California began waiving bail for people arrested for non-violent crimes when the pandemic hit, in an effort to keep jails less crowded, and people safer. Well, that’s coming to an end on June 20—even though COVID-19, alas, is not coming to an end by then.

Tesla doesn’t think its employees need to know when other employees test positive for COVID-19, proving yet again that Elon Musk is a dick.

Voter-registration numbers have plummeted since the pandemic arrived, according to USA Today.

•It’s worth keeping an eye on Seattle, where something truly weird has happened: For the past several days, protesters have taken over a portion of the Capitol Hill area—including a police precinct building—that they’re calling the Capitol Hill Autonomous Zone. So far, things are peaceful, but Trump’s tweeting about it; there are now-denied rumors that businesses in the area are being extorted by the protesters; and there’s other strangeness surrounding the whole thing.

• Several dozen people protested today in Riverside, demanding the removal of Sheriff Chad Bianco. That’s not going to happen, of course, even though the protesters are making some good points.

• So … Donald Trump has defended white supremacists and defended symbols of white supremacy. Now he’s chosen, as the city for his first rally in three months, the site of the worst episode of racial violence in American history … on a date that marks the emancipation of slaves in the Confederacy. Sen. Kamala Harris doesn’t think this is a coincidence at all.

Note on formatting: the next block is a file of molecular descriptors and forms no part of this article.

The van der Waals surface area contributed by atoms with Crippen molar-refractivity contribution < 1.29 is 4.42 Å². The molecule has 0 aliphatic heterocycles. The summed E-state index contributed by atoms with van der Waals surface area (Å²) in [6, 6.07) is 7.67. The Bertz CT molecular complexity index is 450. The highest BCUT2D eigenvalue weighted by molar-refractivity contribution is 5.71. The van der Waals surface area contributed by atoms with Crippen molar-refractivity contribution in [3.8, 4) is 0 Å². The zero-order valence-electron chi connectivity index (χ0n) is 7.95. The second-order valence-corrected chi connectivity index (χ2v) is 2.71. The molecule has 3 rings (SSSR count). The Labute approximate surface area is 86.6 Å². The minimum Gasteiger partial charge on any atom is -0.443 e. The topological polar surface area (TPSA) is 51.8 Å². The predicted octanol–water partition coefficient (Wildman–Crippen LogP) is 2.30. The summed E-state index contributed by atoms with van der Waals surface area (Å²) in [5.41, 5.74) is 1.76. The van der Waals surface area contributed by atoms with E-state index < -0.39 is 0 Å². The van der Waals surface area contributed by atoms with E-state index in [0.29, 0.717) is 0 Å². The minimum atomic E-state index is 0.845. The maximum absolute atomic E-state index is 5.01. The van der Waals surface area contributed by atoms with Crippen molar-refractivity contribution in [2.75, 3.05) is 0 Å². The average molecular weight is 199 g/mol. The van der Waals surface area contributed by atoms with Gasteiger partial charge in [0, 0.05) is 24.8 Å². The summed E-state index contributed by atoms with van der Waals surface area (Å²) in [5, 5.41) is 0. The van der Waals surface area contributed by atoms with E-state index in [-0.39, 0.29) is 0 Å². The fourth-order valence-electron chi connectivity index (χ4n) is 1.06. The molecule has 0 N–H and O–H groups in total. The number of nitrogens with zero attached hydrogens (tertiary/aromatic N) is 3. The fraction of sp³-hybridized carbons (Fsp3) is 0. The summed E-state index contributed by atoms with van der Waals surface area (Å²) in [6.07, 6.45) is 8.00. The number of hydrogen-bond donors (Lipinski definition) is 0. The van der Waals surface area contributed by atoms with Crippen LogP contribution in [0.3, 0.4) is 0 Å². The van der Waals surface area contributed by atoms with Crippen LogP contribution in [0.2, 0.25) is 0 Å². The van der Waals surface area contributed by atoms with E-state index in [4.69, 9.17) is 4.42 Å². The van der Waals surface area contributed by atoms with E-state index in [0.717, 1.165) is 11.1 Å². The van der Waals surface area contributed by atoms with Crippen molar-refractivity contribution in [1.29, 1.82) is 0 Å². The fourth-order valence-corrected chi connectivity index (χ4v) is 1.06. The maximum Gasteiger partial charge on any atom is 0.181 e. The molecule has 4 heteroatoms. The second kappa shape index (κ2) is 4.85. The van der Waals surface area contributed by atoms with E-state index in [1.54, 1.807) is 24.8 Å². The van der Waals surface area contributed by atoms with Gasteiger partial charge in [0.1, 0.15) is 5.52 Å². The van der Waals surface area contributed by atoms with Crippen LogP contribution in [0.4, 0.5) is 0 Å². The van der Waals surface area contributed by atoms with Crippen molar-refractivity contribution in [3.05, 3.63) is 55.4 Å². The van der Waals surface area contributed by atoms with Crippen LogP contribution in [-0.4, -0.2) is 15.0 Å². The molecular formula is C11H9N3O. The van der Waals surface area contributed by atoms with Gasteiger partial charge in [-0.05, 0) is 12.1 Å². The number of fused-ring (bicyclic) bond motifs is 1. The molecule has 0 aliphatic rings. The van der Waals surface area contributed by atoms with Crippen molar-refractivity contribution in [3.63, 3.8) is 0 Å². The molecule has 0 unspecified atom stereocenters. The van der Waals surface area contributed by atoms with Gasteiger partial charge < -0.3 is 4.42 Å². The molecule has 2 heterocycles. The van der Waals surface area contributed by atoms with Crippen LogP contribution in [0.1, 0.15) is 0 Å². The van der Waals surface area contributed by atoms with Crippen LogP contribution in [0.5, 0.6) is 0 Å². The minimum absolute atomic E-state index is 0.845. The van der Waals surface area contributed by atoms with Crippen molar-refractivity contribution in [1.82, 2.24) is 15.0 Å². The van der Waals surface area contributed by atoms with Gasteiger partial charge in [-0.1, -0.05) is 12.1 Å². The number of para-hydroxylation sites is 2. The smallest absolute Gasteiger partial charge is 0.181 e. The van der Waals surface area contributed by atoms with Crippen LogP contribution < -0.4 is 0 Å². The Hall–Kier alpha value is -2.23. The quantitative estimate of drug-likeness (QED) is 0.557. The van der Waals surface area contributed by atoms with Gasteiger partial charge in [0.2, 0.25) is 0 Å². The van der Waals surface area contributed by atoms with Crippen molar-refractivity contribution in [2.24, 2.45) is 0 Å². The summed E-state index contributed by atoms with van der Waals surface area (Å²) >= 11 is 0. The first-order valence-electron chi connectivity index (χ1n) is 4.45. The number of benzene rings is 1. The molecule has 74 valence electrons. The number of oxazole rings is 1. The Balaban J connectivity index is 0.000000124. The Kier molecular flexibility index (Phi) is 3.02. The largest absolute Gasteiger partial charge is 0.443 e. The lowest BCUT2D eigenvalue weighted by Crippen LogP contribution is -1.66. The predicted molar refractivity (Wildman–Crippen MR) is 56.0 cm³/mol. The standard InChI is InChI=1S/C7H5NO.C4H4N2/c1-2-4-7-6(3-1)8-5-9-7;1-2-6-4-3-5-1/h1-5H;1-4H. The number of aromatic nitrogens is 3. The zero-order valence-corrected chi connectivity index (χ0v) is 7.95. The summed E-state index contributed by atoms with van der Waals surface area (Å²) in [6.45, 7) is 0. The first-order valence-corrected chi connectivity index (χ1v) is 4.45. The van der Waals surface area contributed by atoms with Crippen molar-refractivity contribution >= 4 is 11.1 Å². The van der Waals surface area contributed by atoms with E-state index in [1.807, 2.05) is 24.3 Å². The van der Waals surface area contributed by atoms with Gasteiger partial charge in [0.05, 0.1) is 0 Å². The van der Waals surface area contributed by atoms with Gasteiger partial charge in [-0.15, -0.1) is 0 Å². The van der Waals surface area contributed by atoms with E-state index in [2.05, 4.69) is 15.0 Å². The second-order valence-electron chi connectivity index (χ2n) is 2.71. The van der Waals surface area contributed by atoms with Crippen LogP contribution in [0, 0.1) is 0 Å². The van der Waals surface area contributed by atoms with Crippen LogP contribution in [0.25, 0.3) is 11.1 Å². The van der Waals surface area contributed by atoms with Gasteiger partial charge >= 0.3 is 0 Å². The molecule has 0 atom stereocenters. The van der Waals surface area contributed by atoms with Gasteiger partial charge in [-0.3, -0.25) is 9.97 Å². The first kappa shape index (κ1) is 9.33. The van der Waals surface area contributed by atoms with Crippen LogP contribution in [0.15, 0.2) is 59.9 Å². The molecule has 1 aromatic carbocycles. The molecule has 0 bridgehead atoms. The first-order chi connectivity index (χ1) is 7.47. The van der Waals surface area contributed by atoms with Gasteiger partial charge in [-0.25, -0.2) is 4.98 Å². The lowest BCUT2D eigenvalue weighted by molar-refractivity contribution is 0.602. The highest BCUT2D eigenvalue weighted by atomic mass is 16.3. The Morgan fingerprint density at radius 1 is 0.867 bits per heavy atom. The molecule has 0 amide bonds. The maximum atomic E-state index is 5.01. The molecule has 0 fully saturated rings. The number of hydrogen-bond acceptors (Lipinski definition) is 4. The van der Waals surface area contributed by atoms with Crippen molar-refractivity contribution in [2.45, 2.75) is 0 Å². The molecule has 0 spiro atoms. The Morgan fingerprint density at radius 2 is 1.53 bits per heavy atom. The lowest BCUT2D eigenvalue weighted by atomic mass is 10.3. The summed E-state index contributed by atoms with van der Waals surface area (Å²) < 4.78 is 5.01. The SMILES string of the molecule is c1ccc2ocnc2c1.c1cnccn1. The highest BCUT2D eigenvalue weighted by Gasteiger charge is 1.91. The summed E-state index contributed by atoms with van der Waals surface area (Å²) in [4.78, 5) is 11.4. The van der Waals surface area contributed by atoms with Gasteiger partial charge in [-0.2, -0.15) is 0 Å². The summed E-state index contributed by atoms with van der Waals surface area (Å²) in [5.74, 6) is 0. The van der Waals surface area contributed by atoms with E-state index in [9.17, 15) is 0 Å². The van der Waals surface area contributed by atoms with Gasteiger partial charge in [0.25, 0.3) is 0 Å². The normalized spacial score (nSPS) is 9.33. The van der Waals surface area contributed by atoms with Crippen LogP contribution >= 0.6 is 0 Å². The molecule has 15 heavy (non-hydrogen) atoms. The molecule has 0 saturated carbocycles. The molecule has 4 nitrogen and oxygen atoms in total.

• A&E’s wildly popular show Live P.D. has been cancelledafter the producers mysteriously erased footage involving the death of a Black man, Javier Ambler, while being arrested in Austin, Texas, last year.

That’s enough for the day. Wash your hands. Wear a mask. Fight injustice. If you can spare a few bucks to support quality local journalism, with no paywalls, please consider becoming a Supporter of the Independent. We’ll be back tomorrow.

Published in Daily Digest

On this week's mask-wearing, sign-carrying, protest-filled weekly Independent comics page: The K Chronicles points out that it's time for white people to pay attention; This Modern World offers some dispatches from this new normal; Jen Sorensen listens to Ivanka Trump whine; Apoca Clips ponders alternative photo ops for Li'l Trumpy; and Red Meat needs to go shopping to finish a science experiment.

Published in Comics

A crowd of around 1,000 people—brought together by Young Justice Advocates, a newly formed group of young adults "speaking out and trying to make a change in this world"—protested systemic racism during the "Enough Is Enough" rally at Ruth Hardy Park in Palm Springs, on Saturday, June 6.

After a series of chants, the crowd marched around the park, holding signs and repeating those chants.

"No justice, no peace!"

"Hands up! Don't shoot!" 

"Black lives matter!"

"I can't breathe!"

"Say his name! George Floyd! Say her name! Breonna Taylor!"

After the march, various members of Young Justice Advocates, Rep. Raul Ruiz and several others addressed the crowd.

Below is a series of photos from the "Enough Is Enough" protest.

Published in Snapshot